Strange Tales from Liaozhai - Vol. 6
The weird and whimsical short stories in Strange Tales from Liaozhai show their author, Pu Songling (1640-1715), to be both an explorer of the macabre, like Edgar Allan Poe, and a moralist, like Aesop. In this first complete translation of the collection's 494 stories into English, readers will encounter supernatural creatures, natural disasters, magical aspects of Buddhist and Daoist spirituality, and a wide range of Chinese folklore. Annotations are provided to clarify unfamiliar references or cultural allusions, and introductory essays have been included to explain facets of Pu Songling's work and to provide context for some of the unique qualities of his uncanny tales.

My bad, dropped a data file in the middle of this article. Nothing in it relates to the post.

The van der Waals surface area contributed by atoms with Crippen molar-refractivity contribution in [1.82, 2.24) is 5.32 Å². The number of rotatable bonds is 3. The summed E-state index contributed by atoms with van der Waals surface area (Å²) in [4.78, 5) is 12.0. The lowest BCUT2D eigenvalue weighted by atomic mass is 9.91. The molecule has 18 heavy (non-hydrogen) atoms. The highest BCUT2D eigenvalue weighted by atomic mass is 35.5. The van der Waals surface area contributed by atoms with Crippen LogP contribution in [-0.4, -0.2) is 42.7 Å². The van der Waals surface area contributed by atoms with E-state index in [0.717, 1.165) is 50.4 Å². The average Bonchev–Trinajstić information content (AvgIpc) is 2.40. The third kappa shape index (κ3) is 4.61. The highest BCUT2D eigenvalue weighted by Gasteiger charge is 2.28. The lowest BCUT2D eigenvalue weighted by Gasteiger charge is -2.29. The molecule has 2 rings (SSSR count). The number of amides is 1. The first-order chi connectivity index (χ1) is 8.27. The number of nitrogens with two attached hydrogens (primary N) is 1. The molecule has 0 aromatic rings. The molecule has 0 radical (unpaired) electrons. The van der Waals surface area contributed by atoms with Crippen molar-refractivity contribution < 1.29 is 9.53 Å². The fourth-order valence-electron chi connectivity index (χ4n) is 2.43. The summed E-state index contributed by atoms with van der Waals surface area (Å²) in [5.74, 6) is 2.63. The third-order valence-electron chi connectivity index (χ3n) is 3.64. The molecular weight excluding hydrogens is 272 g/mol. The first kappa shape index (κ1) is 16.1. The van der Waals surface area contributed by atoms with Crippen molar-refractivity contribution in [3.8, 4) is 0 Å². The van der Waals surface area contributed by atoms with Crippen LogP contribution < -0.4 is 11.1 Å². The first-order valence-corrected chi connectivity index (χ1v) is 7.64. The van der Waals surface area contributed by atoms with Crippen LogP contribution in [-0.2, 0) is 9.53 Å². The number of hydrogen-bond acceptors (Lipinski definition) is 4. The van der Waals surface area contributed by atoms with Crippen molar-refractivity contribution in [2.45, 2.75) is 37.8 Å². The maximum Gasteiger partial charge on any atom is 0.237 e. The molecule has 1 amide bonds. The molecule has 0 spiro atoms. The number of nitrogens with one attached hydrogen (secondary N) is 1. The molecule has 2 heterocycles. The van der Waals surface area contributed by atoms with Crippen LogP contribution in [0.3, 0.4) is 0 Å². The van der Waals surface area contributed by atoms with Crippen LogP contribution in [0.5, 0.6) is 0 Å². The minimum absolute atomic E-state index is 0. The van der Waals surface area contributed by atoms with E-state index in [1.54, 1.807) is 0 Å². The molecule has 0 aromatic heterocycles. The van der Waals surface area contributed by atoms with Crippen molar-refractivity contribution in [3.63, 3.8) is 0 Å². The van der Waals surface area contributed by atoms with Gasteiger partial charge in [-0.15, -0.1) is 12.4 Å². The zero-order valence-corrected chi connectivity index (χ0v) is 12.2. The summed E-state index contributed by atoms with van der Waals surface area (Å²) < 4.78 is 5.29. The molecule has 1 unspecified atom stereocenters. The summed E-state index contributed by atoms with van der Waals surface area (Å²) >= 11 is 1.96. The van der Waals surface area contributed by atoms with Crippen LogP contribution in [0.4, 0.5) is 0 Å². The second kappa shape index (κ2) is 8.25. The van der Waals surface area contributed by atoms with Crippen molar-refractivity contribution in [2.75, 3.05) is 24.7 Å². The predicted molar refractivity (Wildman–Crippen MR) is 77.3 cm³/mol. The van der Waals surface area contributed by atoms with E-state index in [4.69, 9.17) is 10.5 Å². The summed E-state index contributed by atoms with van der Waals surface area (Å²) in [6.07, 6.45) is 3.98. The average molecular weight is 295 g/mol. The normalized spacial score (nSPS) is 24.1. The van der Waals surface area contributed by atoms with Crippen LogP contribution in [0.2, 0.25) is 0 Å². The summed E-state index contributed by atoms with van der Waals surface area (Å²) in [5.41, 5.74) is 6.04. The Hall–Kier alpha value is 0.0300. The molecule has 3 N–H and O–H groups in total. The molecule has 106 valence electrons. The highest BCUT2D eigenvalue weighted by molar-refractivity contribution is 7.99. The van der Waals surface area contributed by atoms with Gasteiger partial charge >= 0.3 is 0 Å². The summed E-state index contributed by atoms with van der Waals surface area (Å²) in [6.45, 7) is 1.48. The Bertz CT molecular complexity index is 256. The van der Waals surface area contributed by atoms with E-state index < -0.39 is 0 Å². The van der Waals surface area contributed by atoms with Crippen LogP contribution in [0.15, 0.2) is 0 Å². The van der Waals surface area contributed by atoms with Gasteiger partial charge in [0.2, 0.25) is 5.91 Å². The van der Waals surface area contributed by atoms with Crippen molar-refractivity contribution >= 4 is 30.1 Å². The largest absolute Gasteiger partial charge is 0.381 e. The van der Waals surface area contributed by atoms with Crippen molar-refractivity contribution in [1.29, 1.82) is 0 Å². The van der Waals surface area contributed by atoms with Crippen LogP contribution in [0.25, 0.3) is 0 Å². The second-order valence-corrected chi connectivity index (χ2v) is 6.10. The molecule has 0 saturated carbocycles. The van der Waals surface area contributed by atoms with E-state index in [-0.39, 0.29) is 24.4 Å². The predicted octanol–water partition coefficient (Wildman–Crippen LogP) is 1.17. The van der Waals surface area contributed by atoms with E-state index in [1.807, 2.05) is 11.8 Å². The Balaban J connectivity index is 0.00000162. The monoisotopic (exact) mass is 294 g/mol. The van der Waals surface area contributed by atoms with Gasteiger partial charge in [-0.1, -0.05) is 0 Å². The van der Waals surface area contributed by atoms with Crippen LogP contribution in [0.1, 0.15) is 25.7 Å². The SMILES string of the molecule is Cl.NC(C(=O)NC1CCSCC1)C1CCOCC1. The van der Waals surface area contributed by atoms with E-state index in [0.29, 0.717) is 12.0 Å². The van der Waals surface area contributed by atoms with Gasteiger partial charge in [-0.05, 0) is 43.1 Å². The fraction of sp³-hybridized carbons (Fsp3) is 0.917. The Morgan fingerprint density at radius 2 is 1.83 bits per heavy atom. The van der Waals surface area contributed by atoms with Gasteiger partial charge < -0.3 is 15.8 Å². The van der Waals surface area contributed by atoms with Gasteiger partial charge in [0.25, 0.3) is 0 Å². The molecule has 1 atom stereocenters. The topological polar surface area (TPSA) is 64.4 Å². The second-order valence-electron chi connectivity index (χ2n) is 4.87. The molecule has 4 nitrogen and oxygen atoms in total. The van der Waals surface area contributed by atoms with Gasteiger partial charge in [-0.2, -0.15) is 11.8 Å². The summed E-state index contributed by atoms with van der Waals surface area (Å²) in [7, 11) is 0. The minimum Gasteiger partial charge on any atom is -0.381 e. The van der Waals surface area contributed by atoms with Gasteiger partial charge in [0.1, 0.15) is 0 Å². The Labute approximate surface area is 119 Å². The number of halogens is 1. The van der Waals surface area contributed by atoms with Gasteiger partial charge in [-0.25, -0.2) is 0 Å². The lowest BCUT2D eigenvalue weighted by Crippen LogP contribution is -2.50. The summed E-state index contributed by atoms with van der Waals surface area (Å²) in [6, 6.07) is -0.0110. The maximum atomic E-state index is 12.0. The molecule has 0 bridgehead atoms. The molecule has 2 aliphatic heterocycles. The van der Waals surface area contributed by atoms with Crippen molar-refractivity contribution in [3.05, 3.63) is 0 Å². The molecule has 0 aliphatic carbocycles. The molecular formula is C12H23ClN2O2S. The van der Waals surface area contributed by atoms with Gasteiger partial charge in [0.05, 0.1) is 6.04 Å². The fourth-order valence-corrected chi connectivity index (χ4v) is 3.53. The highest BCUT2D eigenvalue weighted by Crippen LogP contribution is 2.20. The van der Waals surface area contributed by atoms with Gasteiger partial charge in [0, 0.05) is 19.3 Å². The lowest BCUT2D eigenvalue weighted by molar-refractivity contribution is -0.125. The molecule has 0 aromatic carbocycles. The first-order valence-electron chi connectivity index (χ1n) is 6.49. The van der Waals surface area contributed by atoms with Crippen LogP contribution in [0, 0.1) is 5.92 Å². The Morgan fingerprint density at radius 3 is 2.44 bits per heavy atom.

This is the sixth of 6 volumes.
Results 1-5 of 6
“The Taiyuan Court Case” (taiyuan yu) features a scrupulous daughter-in-law
opposing an atypical mother-in-law who carries on a sordid affair with a village
troublemaker. The daughter-in-law tries to dissuade the man from staying all
you let your father and mother bring calamity down on people? ... your family are
warmly dressed and well-fed, you're like a young owl that's finally developed
enough strength to fly on its own and suddenly wants to peck out its mother's
A-Duan's mother at first thought that the girl must be thinking of some other family,
but Wanxia assured her that there was no mistake, subsequently relating
everything that had happened to A-Duan. His mother pondered the girl's bearing
“I happen to have been with my mother,” Qiulian replied. “And where was that?”
inquired Changong. Qiulian blushed as she explained, “I mustn't be untruthful
with you now: the creature you paid to release was none other than my mother.
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